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For example, "he said" "she replied" "they inquired."

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With direct speech, the verb involved (if any) is perhaps best referred to as a quote verb or quotative verb (to distinguish it from those verbs, often the same words, used with that or whether / if in indirect speech - reporting verbs proper). There are some surprising ones - grin, smile, no verb at all, the modern go and be like. –  Edwin Ashworth Feb 23 '13 at 15:54

4 Answers 4

They are usually called speech tags by writers.

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In functional grammar, they're known as projecting clauses.

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Toolan (1998:106) refers to them as matrix clause or framing clause; he gives the examples of:

She said, 'I'm sorry I can't stop right now.'

and

She wondered why those types always picked out her to ask.

The second example is of course reported or indirect speech, but the same principle applies.


Toolan, M (1998) Language in Literature: An Introduction to Stylistics, Hodder Education

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Speech tags is commonly used by writers, as given already, and often abbreviated to just tags, though like many short terms it only makes sense if you know the fuller form.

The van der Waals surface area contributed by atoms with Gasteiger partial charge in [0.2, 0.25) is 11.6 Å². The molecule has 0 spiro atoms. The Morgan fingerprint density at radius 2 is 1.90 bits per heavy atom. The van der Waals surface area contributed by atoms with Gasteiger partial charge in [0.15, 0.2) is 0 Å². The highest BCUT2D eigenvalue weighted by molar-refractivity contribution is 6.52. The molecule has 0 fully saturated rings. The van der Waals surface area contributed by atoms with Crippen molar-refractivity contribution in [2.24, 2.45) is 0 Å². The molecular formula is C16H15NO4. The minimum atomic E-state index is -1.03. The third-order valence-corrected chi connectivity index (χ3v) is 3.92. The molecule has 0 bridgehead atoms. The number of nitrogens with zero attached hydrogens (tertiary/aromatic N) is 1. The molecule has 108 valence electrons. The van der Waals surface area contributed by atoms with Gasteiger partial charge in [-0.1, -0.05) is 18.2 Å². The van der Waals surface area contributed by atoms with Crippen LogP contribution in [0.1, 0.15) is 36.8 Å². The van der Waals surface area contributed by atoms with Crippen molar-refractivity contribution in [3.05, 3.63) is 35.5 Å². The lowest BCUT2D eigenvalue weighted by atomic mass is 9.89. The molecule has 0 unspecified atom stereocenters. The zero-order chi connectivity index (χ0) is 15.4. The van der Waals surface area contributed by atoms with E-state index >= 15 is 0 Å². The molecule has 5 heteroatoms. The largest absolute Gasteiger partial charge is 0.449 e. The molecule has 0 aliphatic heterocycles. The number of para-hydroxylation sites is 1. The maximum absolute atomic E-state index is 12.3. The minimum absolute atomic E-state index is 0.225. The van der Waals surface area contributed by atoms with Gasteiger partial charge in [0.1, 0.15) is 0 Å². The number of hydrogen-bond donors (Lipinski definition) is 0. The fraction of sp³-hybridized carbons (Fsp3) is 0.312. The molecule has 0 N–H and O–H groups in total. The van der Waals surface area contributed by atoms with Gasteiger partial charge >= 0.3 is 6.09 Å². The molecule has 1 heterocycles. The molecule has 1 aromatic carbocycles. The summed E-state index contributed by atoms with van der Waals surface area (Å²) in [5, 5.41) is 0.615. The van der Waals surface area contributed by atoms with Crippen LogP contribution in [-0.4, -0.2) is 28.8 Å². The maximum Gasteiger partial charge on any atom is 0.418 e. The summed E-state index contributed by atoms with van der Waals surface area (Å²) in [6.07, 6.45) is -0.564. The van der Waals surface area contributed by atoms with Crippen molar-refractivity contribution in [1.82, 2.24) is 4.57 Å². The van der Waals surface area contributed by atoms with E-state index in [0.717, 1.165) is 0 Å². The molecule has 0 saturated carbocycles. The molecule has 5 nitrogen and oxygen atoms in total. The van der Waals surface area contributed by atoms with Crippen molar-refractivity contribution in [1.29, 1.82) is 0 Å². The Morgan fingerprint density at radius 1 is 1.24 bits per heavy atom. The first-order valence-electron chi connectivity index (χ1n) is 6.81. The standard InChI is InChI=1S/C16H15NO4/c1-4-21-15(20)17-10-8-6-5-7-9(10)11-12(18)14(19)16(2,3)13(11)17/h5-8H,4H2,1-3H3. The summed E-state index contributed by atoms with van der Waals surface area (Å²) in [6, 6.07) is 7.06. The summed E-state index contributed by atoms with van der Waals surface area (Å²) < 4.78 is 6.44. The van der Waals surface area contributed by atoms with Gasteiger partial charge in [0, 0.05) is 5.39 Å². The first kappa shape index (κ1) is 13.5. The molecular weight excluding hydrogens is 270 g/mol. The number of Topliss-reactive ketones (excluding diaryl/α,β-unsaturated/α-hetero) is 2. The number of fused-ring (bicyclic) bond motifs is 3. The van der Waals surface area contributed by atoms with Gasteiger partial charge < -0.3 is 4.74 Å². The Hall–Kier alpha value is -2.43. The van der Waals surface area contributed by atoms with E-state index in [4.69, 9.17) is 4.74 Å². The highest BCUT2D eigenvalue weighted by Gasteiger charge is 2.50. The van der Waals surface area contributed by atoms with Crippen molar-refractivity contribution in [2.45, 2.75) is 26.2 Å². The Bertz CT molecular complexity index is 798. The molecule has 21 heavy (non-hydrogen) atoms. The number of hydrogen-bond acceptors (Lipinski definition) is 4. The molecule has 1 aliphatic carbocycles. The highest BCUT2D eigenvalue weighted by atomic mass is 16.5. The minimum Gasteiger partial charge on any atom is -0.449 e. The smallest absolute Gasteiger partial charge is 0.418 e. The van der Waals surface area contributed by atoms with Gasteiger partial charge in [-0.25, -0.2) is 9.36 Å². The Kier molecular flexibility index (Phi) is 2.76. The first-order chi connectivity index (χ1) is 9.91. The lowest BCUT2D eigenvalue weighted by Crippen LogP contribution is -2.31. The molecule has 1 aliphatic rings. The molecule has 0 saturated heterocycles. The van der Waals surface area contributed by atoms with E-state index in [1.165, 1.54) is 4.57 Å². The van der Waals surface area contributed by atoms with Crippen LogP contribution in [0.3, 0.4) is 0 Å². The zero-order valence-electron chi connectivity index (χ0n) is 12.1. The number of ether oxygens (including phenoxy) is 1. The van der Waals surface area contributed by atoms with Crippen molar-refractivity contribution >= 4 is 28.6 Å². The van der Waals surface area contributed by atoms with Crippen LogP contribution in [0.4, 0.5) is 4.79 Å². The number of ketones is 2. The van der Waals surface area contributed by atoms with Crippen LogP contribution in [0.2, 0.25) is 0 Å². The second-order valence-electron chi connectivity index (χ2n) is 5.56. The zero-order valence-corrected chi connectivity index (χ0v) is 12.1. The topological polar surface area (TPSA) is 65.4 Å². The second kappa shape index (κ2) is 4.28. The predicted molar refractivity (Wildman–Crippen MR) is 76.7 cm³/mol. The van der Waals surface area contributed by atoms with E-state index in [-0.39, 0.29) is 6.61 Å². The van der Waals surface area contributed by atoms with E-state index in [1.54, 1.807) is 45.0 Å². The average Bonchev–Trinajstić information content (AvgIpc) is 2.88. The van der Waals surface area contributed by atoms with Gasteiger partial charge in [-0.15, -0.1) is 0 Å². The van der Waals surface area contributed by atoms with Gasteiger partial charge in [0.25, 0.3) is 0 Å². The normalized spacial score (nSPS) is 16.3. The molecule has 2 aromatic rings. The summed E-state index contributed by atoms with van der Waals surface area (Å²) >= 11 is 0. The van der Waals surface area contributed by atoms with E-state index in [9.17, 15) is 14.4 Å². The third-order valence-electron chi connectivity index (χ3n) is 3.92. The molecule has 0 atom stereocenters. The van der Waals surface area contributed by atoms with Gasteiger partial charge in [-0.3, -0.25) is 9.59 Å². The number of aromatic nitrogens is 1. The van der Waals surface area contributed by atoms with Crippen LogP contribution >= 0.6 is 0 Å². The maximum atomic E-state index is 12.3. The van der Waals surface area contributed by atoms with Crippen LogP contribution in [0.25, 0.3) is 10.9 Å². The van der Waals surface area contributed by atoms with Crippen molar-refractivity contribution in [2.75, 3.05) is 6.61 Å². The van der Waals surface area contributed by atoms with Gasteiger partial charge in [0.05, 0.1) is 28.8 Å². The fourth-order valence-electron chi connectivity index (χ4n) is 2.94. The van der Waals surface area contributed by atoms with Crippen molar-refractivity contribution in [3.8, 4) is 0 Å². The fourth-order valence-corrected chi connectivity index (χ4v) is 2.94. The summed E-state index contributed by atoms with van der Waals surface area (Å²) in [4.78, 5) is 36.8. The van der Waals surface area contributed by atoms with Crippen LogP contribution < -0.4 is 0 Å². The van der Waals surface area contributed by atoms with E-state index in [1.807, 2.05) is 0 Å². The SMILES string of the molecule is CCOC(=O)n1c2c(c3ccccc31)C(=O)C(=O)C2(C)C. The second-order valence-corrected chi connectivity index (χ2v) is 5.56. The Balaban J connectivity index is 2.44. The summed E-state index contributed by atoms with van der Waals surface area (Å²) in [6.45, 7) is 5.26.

Those other than the simpler said and asked are often called Swifties or Tom Swifites or said-bookisms.

The first two because the "Tom Swift" series of children's adventure books were written by someone who was so afraid of the repetition of said that he would go to great lengths to avoid it, and so came up with a great variety of other tags, which made the tag stand out more than the dialogue most of the time.

The last because you could once buy "said books" that provided near-synonyms of said and adverbs that could be applied to said, just so that you too could turn perfectly good dialogue into writing that jarred and buckled under the reader's eye like a snake having a epileptic fit.

Swifty is also applied to a game where you deliberately produce such pointless tags, but with a pun too ("It's freezing," he muttered icily).

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